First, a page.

Because most philosophies that frown on reproduction don't survive.

Friday, October 05, 2007

Pepys Show

Pepys is never above seeing a bad play, though he always regrets it afterwards. Yesterday (Oct. 4th, 1664) he wrote:
Thence after dinner to a play, to see “The Generall;” which is so dull and so ill-acted, that I think it is the worst. I ever saw or heard in all my days. I happened to sit near; to Sir Charles Sidly; who I find a very witty man, and he did at every line take notice of the dullness of the poet and badness of the action, that most pertinently; which I was mightily taken with; and among others where by Altemire’s command Clarimont, the Generall, is commanded to rescue his Rivall, whom she loved, Lucidor, he, after a great deal of demurre, broke out; “Well, I’le save my Rivall and make her confess, that I deserve, while he do but possesse.” “Why, what, pox,” says Sir Charles Sydly, “would he have him have more, or what is there more to be had of a woman than the possessing her?” Thence-setting all them at home, I home with my wife and Mercer, vexed at my losing my time and above 20s. in money, and neglecting my business to see so bad a play. To-morrow they told us should be acted, or the day after, a new play, called “The Parson’s Dreame,” acted all by women. So to my office, and there did business; and so home to supper and to bed.
So the question is: Will he venture out again to see "The Parson's Deame" and is this the Restoration equivalent of a female prison movie? Seems about Pepys' speed, goat that he is. Speaking of which, on the previous day he noted:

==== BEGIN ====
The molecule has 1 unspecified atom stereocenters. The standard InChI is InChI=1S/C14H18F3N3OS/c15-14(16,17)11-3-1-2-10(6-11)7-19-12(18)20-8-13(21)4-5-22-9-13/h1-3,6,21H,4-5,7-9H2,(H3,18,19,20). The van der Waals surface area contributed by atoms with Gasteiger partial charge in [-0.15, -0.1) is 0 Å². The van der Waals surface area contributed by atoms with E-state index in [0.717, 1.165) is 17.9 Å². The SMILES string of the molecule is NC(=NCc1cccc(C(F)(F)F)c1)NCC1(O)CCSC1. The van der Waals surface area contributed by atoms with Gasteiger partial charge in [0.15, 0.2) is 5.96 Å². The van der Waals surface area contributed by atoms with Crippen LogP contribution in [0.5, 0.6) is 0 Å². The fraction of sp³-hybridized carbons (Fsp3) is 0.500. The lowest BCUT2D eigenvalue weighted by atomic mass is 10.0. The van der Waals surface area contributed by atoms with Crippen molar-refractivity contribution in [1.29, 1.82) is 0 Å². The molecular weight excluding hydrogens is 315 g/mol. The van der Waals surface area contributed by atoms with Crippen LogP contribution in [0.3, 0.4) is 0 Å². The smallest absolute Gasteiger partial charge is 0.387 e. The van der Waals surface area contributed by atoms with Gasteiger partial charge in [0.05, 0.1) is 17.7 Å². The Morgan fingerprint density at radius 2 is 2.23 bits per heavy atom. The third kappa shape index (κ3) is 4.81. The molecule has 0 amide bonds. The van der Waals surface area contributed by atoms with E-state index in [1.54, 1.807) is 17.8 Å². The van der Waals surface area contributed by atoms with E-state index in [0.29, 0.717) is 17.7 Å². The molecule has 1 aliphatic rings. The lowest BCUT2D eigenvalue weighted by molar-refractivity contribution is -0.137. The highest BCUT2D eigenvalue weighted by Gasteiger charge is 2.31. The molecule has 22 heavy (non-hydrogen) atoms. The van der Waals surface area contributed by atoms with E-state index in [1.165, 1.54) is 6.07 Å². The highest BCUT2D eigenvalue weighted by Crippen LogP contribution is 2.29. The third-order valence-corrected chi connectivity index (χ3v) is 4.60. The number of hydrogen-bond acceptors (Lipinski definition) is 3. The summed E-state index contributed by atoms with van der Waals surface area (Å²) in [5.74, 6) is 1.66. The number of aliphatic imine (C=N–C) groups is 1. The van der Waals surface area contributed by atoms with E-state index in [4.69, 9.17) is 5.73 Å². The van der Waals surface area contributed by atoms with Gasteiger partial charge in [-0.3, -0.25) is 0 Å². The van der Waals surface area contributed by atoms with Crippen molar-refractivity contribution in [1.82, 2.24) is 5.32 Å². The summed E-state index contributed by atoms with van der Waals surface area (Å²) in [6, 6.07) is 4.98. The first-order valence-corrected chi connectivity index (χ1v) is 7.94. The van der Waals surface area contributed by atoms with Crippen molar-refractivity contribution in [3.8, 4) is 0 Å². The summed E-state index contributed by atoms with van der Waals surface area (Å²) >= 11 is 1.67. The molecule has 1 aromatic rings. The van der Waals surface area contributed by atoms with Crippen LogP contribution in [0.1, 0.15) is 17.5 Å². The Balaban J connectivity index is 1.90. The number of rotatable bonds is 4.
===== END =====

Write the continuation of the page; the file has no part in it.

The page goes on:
But meeting Bagwell’s wife at the office before I went home I took her into the office and there kissed her only. She rebuked me for doing it, saying that did I do so much to many bodies else it would be a stain to me. But I do not see but she takes it well enough, though in the main I believe she is very honest.
Now, now, Sammy-boy. You wouldn't want Mr. Bagwell taking such liberties with Bess, would you?


Rick Lugari said...

...and is this the Restoration equivalent of a female prison movie?

You make it sound like women-in-prison movies are a bad thing.

Anonymous said...

There is a great comedy waiting to be made from the Pepys' diaries!

For example:

"18th (Lord's day). I walked towards White Hall, but, being wearied, turned into St. Dunstan's Church, where I heard an able sermon by the minister of the place; and stood by a pretty, modest maid, whom I did labour to take by the hand and the body; but she would not, but got futher and further from me; and, at last, I could perceive her to take pins out of her pocket to prick me if I should touch her again -- which seeing I did forbear, and was glad I did spy her design. And then I fell to gaze upon another pretty maid in a pew close to me, and she on me; and I did go about to take her hand, which she suffered a little and then withdrew. So the sermon ended, and the church broke up, and my amours ended also, and so took coach and home, and there took my wife, and to Islington with her."
Samuel Pepys, Diary, August 18, 1667